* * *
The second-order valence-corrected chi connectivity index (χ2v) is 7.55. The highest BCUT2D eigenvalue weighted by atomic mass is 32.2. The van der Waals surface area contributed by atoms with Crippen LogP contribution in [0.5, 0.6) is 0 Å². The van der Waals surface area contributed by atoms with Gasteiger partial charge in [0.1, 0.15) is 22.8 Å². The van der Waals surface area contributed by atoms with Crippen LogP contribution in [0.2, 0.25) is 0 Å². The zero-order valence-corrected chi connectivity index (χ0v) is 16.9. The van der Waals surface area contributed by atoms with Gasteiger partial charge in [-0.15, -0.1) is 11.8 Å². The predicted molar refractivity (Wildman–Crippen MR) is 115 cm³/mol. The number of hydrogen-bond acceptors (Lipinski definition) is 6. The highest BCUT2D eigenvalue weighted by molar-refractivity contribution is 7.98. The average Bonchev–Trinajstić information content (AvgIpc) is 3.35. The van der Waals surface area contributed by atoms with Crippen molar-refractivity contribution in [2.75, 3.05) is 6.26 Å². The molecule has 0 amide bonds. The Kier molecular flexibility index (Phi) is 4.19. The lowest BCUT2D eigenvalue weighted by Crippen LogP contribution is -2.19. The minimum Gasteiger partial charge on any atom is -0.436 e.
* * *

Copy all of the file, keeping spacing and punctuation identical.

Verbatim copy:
The second-order valence-corrected chi connectivity index (χ2v) is 7.55. The highest BCUT2D eigenvalue weighted by atomic mass is 32.2. The van der Waals surface area contributed by atoms with Crippen LogP contribution in [0.5, 0.6) is 0 Å². The van der Waals surface area contributed by atoms with Gasteiger partial charge in [0.1, 0.15) is 22.8 Å². The van der Waals surface area contributed by atoms with Crippen LogP contribution in [0.2, 0.25) is 0 Å². The zero-order valence-corrected chi connectivity index (χ0v) is 16.9. The van der Waals surface area contributed by atoms with Gasteiger partial charge in [-0.15, -0.1) is 11.8 Å². The predicted molar refractivity (Wildman–Crippen MR) is 115 cm³/mol. The number of hydrogen-bond acceptors (Lipinski definition) is 6. The highest BCUT2D eigenvalue weighted by molar-refractivity contribution is 7.98. The average Bonchev–Trinajstić information content (AvgIpc) is 3.35. The van der Waals surface area contributed by atoms with Crippen molar-refractivity contribution in [2.75, 3.05) is 6.26 Å². The molecule has 0 amide bonds. The Kier molecular flexibility index (Phi) is 4.19. The lowest BCUT2D eigenvalue weighted by Crippen LogP contribution is -2.19. The minimum Gasteiger partial charge on any atom is -0.436 e.